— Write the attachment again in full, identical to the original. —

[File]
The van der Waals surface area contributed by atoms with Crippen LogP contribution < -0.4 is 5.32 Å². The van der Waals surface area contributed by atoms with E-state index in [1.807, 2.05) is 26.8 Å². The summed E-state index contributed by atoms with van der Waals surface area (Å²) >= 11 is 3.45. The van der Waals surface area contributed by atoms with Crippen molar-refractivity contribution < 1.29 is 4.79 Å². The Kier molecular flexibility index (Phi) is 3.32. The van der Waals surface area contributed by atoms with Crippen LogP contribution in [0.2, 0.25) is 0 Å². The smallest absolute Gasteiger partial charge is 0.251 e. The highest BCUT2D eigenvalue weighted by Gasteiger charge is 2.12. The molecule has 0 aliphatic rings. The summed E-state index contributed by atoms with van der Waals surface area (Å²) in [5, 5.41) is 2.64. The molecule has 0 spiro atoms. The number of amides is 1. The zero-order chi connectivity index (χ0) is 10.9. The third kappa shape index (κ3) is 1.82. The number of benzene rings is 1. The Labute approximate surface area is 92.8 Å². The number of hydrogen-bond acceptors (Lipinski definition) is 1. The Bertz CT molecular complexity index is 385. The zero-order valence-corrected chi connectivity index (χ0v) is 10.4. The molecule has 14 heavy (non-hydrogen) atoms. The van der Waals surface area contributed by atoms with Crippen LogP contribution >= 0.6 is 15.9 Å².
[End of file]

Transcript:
The van der Waals surface area contributed by atoms with Crippen LogP contribution < -0.4 is 5.32 Å². The van der Waals surface area contributed by atoms with E-state index in [1.807, 2.05) is 26.8 Å². The summed E-state index contributed by atoms with van der Waals surface area (Å²) >= 11 is 3.45. The van der Waals surface area contributed by atoms with Crippen molar-refractivity contribution < 1.29 is 4.79 Å². The Kier molecular flexibility index (Phi) is 3.32. The van der Waals surface area contributed by atoms with Crippen LogP contribution in [0.2, 0.25) is 0 Å². The smallest absolute Gasteiger partial charge is 0.251 e. The highest BCUT2D eigenvalue weighted by Gasteiger charge is 2.12. The molecule has 0 aliphatic rings. The summed E-state index contributed by atoms with van der Waals surface area (Å²) in [5, 5.41) is 2.64. The molecule has 0 spiro atoms. The number of amides is 1. The zero-order chi connectivity index (χ0) is 10.9. The third kappa shape index (κ3) is 1.82. The number of benzene rings is 1. The Labute approximate surface area is 92.8 Å². The number of hydrogen-bond acceptors (Lipinski definition) is 1. The Bertz CT molecular complexity index is 385. The zero-order valence-corrected chi connectivity index (χ0v) is 10.4. The molecule has 14 heavy (non-hydrogen) atoms. The van der Waals surface area contributed by atoms with Crippen LogP contribution >= 0.6 is 15.9 Å².